Multiple expansion is a form of arbitrage that employs the purchase of a security at a lower valuation multiple and selling a security at a higher valuation multiple. Generally, companies with lower valuation multiples are smaller and with higher investment risk compared to companies with higher valuation multiples.
In addition, the concept of “multiple expansion” can be used to describe any increase in the company’s valuation multiple.
Multiple Expansion in Private Equity
Although multiple expansion can be related to any type of purchase, this concept is widely used in private equity deals. It is utilized along with leverage and deal structure.
It is difficult to predict a company’s multiple expansion. However, private equity firms apply special techniques to achieve the following objectives:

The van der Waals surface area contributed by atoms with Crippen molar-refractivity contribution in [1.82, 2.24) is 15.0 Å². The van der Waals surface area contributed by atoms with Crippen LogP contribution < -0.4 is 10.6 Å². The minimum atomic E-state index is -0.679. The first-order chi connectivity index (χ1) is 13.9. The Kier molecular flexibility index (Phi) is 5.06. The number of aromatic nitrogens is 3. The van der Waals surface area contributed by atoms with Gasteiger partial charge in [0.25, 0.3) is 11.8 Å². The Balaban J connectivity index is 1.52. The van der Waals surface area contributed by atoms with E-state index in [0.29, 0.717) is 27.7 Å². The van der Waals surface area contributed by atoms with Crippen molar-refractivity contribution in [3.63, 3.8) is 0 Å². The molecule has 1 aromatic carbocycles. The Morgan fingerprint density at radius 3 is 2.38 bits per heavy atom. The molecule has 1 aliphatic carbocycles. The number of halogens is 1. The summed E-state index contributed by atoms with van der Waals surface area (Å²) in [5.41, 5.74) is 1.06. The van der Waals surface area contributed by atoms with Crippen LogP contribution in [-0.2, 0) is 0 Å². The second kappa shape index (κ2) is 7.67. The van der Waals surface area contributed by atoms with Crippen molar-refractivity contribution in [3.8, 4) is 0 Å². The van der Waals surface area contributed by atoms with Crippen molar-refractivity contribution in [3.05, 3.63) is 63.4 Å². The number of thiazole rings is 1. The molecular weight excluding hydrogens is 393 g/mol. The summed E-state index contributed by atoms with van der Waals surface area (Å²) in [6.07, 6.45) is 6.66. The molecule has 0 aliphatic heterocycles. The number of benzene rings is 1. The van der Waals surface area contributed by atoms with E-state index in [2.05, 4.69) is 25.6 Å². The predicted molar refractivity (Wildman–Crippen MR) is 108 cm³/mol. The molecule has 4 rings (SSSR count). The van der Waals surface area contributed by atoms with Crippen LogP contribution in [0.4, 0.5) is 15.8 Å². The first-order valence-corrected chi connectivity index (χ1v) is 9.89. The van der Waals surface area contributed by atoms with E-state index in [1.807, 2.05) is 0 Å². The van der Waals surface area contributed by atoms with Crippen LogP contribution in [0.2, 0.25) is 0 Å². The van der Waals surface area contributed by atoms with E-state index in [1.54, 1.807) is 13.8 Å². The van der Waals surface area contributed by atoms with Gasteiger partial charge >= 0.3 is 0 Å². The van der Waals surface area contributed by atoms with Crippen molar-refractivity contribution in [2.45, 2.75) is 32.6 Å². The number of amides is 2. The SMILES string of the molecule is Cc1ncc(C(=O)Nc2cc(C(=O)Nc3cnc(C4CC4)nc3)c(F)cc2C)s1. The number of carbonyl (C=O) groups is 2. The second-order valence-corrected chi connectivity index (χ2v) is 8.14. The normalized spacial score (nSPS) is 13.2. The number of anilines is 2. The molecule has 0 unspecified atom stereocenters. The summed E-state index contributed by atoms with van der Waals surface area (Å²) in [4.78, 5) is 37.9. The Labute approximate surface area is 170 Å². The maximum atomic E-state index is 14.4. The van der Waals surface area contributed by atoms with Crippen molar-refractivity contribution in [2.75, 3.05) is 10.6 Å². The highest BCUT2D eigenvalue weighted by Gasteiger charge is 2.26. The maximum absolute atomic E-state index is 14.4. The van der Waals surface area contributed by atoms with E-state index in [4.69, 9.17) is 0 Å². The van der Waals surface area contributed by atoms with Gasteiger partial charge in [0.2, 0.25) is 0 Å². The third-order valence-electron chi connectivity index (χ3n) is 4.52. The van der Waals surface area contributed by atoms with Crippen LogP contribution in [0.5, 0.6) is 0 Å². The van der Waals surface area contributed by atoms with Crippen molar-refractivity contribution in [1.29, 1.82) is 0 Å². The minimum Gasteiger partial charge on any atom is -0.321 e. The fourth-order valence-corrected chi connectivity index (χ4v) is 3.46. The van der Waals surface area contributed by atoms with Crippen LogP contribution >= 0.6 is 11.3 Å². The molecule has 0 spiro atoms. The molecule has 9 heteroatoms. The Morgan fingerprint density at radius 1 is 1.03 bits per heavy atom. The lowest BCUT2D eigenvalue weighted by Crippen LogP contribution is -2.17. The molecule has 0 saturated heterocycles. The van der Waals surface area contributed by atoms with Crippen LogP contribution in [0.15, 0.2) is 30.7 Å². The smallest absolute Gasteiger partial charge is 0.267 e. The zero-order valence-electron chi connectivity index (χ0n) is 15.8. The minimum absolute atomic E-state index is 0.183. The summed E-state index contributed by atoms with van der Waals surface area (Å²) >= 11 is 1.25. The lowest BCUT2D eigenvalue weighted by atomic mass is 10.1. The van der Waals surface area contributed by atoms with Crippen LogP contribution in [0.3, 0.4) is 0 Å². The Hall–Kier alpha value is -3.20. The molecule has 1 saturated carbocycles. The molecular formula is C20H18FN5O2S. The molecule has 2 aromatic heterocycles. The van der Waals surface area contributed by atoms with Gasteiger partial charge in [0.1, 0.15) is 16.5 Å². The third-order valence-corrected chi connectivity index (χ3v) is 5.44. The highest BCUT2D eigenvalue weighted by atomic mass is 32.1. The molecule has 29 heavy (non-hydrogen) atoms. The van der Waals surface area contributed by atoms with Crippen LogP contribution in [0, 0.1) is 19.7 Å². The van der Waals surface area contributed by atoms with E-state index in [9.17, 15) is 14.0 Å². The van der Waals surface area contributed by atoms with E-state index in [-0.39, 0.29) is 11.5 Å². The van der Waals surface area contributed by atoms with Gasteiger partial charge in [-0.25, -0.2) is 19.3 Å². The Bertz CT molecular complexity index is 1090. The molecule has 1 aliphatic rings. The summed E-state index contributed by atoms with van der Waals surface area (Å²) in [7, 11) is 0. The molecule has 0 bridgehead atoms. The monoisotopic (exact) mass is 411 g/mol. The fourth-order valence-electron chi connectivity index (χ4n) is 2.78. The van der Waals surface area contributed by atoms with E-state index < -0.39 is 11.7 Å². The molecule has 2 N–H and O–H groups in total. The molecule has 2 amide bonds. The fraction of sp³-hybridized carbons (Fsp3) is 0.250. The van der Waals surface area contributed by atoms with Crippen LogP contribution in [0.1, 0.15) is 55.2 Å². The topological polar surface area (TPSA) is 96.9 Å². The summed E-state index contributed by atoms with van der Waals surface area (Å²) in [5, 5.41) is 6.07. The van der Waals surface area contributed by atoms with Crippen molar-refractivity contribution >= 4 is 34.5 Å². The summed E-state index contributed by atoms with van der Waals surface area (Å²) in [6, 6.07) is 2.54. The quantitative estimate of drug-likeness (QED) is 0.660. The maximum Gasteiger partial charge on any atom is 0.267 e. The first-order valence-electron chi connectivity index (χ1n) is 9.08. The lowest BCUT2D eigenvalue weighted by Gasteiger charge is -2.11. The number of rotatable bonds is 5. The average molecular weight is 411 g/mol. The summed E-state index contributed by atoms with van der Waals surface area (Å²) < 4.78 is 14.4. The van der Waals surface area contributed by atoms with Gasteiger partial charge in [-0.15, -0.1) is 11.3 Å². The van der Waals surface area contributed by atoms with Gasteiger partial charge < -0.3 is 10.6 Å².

Monitor the current valuation multiples and M&A activities in the market.
Proactively seek the best exit time of the investment at the highest valuation multiple.
Example of Multiple Expansion
Private equity firm PE Partners has decided to acquire Startup Inc. PE Partners is willing to employ multiple expansion to profit from its investment in Startup Inc. Currently, Startup Inc. has an Enterprise Value (EV) of $10 million and an EBITDA of $5 million. PE Partners has determined that EV/EBITDA is the most appropriate valuation multiple for the multiple expansion indications. The initial EV/EBITDA multiple is 2x.
In order to achieve the expansion, PE Partners plans to drive the operational efficiency of Startup Inc. by boosting production and eliminating some costs.
After three years, the company’s EV reaches $100 million and EBITDA becomes $20 million. Thus, the company’s EV/EBITDA is 5x. In three years, Startup Inc.’s multiple has expanded by 2.5 times. PE Partners then decides to sell Startup Inc. to profit from its initial investment.
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